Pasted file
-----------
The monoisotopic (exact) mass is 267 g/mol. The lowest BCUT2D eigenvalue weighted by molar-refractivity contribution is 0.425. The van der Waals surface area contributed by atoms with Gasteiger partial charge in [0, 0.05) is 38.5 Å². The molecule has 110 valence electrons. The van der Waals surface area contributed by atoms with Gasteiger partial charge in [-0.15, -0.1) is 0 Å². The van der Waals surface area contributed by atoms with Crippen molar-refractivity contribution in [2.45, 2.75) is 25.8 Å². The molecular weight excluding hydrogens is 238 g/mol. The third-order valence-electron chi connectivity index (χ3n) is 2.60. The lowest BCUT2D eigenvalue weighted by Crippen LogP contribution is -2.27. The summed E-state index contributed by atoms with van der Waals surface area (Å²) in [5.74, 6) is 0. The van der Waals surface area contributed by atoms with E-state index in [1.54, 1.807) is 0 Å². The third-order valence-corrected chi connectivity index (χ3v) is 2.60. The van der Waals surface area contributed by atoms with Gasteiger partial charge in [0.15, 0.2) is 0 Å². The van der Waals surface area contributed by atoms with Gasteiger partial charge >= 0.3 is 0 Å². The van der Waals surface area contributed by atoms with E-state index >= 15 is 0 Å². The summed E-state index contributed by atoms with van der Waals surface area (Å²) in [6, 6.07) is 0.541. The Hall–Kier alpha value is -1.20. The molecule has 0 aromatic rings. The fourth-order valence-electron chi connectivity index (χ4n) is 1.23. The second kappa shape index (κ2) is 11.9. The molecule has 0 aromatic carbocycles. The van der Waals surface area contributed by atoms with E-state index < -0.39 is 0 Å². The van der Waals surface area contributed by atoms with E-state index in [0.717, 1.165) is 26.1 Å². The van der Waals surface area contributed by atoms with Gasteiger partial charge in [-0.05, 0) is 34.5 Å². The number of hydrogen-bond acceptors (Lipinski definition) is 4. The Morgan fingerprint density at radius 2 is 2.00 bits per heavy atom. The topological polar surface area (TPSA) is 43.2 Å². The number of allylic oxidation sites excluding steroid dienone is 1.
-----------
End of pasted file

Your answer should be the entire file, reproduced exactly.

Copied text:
The monoisotopic (exact) mass is 267 g/mol. The lowest BCUT2D eigenvalue weighted by molar-refractivity contribution is 0.425. The van der Waals surface area contributed by atoms with Gasteiger partial charge in [0, 0.05) is 38.5 Å². The molecule has 110 valence electrons. The van der Waals surface area contributed by atoms with Gasteiger partial charge in [-0.15, -0.1) is 0 Å². The van der Waals surface area contributed by atoms with Crippen molar-refractivity contribution in [2.45, 2.75) is 25.8 Å². The molecular weight excluding hydrogens is 238 g/mol. The third-order valence-electron chi connectivity index (χ3n) is 2.60. The lowest BCUT2D eigenvalue weighted by Crippen LogP contribution is -2.27. The summed E-state index contributed by atoms with van der Waals surface area (Å²) in [5.74, 6) is 0. The van der Waals surface area contributed by atoms with E-state index in [1.54, 1.807) is 0 Å². The third-order valence-corrected chi connectivity index (χ3v) is 2.60. The van der Waals surface area contributed by atoms with Gasteiger partial charge in [0.15, 0.2) is 0 Å². The van der Waals surface area contributed by atoms with Gasteiger partial charge >= 0.3 is 0 Å². The van der Waals surface area contributed by atoms with E-state index >= 15 is 0 Å². The summed E-state index contributed by atoms with van der Waals surface area (Å²) in [6, 6.07) is 0.541. The Hall–Kier alpha value is -1.20. The molecule has 0 aromatic rings. The fourth-order valence-electron chi connectivity index (χ4n) is 1.23. The second kappa shape index (κ2) is 11.9. The molecule has 0 aromatic carbocycles. The van der Waals surface area contributed by atoms with E-state index < -0.39 is 0 Å². The van der Waals surface area contributed by atoms with E-state index in [0.717, 1.165) is 26.1 Å². The van der Waals surface area contributed by atoms with Gasteiger partial charge in [-0.05, 0) is 34.5 Å². The number of hydrogen-bond acceptors (Lipinski definition) is 4. The Morgan fingerprint density at radius 2 is 2.00 bits per heavy atom. The topological polar surface area (TPSA) is 43.2 Å². The number of allylic oxidation sites excluding steroid dienone is 1.